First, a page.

Synopses & Reviews
Rensselaer was once a classic American railroad town, and like most cities and towns of its type, it was part of an important junction of several destinations. From the 1840s to today, trains have rolled to the four principal compass points from town. Located across the Hudson River from Albany, Rensselaer has seen a rich array of locomotives, structures, and notable trains, all helping to establish Rensselaer's rail prominence and the industry's importance to and involvement in the community. Today Rensselaer hosts the Albany Amtrak station, which sees an average of 775,000 passengers annually and is ranked as the country's 10th busiest station. Using images of rolling stock, buildings, maps, documents, and memorabilia, Railroads of Rensselaer is a visual trip through the years.
Title: Ernie Mann [A Conversation at the Station'
Author - Julie Rigg
Publisher: Greenbush Life
Early on a Saturday morning, Ernie Mann is sipping coffee at the Rensselaer Railroad Station. Settling into a warm and informative conversation, it was the perfect place to talk about his book [Railroads of Rensselaer', just released by Arcadia Publishing. Mann had already been compiling information on the subject when Arcadia contacted him about the possibility of writing a book.
"I told them what I was doing, and they were ok with that and told me to go ahead with it. It took me about a year and a half to finish the book," said Mann. [Railroads of Rensselaer' is part of a series of other Arcadia books which focus on local history, and Mann will be signing copies of his book on November 7, at Borders in Crossgates Mall from 2-4 p.m.
In his book, Mann has interwoven the railroad with the city of Rensselaer's history, noting that before the city was established in 1897, the first railroads around here appeared around 1841. "Rensselaer sits at a natural transportation point. To the north we've got the Champlain Valley, to the west Mohawk Valley and to the east over the mountains, we've got the Berkshires," said Mann who points out that it made perfect sense to place the center of this area's railroad transportation in Rensselaer. He adds that the original Indian Trails became roads, and then they subsequently became the railroad routes.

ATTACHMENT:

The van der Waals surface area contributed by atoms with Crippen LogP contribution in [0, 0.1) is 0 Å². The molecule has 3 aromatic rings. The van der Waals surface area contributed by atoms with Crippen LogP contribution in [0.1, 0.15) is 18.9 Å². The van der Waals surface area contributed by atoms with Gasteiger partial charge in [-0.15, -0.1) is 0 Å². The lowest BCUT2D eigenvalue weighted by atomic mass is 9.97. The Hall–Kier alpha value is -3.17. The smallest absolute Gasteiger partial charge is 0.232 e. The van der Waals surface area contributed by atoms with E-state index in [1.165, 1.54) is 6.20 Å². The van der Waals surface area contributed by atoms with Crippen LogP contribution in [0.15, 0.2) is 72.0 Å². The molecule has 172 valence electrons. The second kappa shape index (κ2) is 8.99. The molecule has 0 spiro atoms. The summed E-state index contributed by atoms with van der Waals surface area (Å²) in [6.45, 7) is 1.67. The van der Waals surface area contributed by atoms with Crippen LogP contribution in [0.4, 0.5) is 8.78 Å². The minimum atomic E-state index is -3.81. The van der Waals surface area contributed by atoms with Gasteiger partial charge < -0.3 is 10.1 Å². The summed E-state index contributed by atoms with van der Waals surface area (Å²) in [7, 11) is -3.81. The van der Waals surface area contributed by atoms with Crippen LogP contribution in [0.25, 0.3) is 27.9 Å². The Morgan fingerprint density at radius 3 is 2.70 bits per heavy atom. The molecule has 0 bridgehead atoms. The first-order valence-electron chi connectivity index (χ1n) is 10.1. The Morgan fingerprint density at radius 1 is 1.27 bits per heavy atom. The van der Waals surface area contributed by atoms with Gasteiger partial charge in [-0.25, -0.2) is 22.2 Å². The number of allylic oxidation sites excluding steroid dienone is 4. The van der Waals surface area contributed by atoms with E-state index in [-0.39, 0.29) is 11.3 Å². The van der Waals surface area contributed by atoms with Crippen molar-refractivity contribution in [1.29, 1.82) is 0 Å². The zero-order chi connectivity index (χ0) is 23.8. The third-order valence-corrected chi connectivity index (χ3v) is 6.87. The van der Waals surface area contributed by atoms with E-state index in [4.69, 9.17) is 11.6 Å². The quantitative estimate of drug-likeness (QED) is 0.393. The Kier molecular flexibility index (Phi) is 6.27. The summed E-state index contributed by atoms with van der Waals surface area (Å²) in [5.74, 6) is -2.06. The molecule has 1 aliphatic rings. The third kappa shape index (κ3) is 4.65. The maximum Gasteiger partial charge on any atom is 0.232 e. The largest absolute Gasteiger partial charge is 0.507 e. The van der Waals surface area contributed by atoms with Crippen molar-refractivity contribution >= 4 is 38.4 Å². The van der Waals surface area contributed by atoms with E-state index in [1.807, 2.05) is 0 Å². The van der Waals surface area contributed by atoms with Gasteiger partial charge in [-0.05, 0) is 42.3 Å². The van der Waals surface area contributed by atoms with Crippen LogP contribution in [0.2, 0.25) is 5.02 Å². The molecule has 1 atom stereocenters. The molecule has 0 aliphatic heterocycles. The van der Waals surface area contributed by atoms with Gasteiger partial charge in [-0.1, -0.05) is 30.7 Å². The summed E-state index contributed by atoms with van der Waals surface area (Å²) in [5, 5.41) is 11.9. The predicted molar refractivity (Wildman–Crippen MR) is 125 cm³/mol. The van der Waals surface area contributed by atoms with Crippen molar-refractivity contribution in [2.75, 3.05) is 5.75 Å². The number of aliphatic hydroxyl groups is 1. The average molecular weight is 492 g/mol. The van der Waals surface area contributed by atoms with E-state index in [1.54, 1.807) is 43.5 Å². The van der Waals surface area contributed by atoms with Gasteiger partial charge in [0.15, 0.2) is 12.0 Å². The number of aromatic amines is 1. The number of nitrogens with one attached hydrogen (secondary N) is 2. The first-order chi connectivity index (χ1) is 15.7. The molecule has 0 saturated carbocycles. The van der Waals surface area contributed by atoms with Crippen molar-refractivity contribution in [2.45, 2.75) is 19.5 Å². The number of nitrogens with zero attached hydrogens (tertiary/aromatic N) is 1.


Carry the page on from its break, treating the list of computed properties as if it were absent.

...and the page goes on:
Before the trains really got established here, freight was moved along the Hudson River on sloops and steamboats. Once the Erie Canal was built, there was a lot of advancement in freight traffic and following that when the railroad was established there was no comparison between moving goods on the water versus rails. The time factor of transporting freight was so much faster with railroads and eventually beat out the waterway routes.
In the formative years of the railroad right up until the sixties and seventies, many people were employed by the railroad system. "Everybody had a relative that worked on the railroad,"said Mann, whose own father was one of the numerous employees. Mann himself also worked the railroad during his college years and has been a railroad buff all of his life. Railroad workers were also involved with local politics and ran for many offices according to Mann.
Mann for example, was Fire Chief in Rensselaer for many years.
There is a lot of nostalgia associated with the trains, the possibility of traveling and who doesn't associate the train encircling a Christmas tree with the perfect view of the holiday season? "It's a very influential industry [the railroad]; many families pass on their interest in trains to generations. Back in the 1920s and 30s railroad travel was what glamour flights are like today,"? says Mann. For example, what was once a big trip to Boston by train, can now be a day trip. There isn't the same connection with the wilder or romanticized life of traveling the railroad now, technology has advanced and has left those connections in the past. What was once a gateway to traveling to other places, has now been replaced by so many faster modes of transportation.
Although we do have faster ways of getting around, many will agree that hopping on an Amtrak train to get down to NYC is much better than driving. In just a couple of hours you can go from walking on Broadway in Rensselaer to shuffling around on Broadway in Manhattan. The trip down along the Hudson on the rails is also full of history. Keep your eyes open and grab a map. You'll feel a little smarter perhaps, and may just walk away with some nostalgia of your own.
Mann doesn't have any plans in the immediate future for penning another book, but has a strong interest in the electric line of the Albany Southern Railroad. Who knows, maybe a couple of years from now we'll find an old trolley car to sit in and talk about that over another cup of coffee. For now, we can thank Ernie Mann for his interest in local railroads for keeping our history alive.
About the Author
Ernie Mann has had a lifelong interest in rail history and worked his way through college in locomotive service. His father and grandfathers worked a total of 123 years on local railroads. He had a long career as a teacher and many years as a city fire chief.